Dirty needles left behind by drug users have become so prevalent in parks that some public health agencies are leaning on citizens to clean them up.
Dirty needles littering public parks may sound like a relic of 1980s drug use and urban decay. But as America's opioid crisis has worsened in recent years, governments are once again confronted with the problem. This time, however, the issue isn't confined to big cities.
"It's a visible reminder of what we're facing," says Jessica Grondin, who works in the city manager's office in Portland, Maine.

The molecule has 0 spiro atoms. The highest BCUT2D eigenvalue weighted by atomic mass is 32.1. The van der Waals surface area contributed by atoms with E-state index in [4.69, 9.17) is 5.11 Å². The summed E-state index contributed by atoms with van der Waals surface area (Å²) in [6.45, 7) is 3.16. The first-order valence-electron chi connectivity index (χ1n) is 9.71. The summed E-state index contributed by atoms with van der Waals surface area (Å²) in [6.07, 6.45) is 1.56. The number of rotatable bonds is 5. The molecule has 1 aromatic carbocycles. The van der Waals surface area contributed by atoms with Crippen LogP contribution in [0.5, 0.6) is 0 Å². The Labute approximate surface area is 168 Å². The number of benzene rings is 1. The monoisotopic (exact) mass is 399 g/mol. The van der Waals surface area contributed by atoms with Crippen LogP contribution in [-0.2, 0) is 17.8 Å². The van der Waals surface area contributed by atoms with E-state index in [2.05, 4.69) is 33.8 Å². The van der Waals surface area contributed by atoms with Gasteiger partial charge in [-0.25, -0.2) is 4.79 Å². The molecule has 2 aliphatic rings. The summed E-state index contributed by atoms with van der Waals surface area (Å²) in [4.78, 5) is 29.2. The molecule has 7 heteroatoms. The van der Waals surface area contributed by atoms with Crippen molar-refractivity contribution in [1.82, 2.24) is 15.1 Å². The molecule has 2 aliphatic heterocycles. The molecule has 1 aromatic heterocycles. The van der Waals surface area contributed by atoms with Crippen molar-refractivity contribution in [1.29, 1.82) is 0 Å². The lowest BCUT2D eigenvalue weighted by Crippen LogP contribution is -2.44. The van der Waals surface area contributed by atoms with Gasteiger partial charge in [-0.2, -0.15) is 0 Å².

Coming into contact with used needles left behind by drug users presents a public health hazard. It exposes people to illicit substances like heroin and fentanyl, and could put them at risk of contracting blood-borne illnesses like hepatitis C and HIV.